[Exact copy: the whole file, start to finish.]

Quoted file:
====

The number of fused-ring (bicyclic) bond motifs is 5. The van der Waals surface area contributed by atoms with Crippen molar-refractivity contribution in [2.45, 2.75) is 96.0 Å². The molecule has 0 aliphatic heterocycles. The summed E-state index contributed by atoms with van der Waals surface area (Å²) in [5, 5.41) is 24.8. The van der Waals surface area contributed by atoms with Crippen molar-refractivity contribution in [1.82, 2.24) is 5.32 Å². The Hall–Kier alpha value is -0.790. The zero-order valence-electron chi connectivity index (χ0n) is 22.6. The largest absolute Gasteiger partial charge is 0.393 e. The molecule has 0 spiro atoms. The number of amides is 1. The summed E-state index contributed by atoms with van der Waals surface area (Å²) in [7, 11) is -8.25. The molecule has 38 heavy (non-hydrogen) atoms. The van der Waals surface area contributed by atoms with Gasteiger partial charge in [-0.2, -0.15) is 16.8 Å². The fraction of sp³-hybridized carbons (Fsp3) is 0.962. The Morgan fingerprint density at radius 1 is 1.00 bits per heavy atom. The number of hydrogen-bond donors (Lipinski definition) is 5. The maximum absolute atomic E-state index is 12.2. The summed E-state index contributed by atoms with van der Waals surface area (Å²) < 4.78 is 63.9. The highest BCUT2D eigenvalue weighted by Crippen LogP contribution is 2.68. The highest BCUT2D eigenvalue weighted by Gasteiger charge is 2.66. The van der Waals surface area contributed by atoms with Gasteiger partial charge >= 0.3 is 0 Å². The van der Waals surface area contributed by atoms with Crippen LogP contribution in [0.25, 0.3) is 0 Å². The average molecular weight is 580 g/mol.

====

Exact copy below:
The number of fused-ring (bicyclic) bond motifs is 5. The van der Waals surface area contributed by atoms with Crippen molar-refractivity contribution in [2.45, 2.75) is 96.0 Å². The molecule has 0 aliphatic heterocycles. The summed E-state index contributed by atoms with van der Waals surface area (Å²) in [5, 5.41) is 24.8. The van der Waals surface area contributed by atoms with Crippen molar-refractivity contribution in [1.82, 2.24) is 5.32 Å². The Hall–Kier alpha value is -0.790. The zero-order valence-electron chi connectivity index (χ0n) is 22.6. The largest absolute Gasteiger partial charge is 0.393 e. The molecule has 0 spiro atoms. The number of amides is 1. The summed E-state index contributed by atoms with van der Waals surface area (Å²) in [7, 11) is -8.25. The molecule has 38 heavy (non-hydrogen) atoms. The van der Waals surface area contributed by atoms with Gasteiger partial charge in [-0.2, -0.15) is 16.8 Å². The fraction of sp³-hybridized carbons (Fsp3) is 0.962. The Morgan fingerprint density at radius 1 is 1.00 bits per heavy atom. The number of hydrogen-bond donors (Lipinski definition) is 5. The maximum absolute atomic E-state index is 12.2. The summed E-state index contributed by atoms with van der Waals surface area (Å²) < 4.78 is 63.9. The highest BCUT2D eigenvalue weighted by Crippen LogP contribution is 2.68. The highest BCUT2D eigenvalue weighted by Gasteiger charge is 2.66. The van der Waals surface area contributed by atoms with Gasteiger partial charge >= 0.3 is 0 Å². The van der Waals surface area contributed by atoms with Crippen LogP contribution in [0.25, 0.3) is 0 Å². The average molecular weight is 580 g/mol.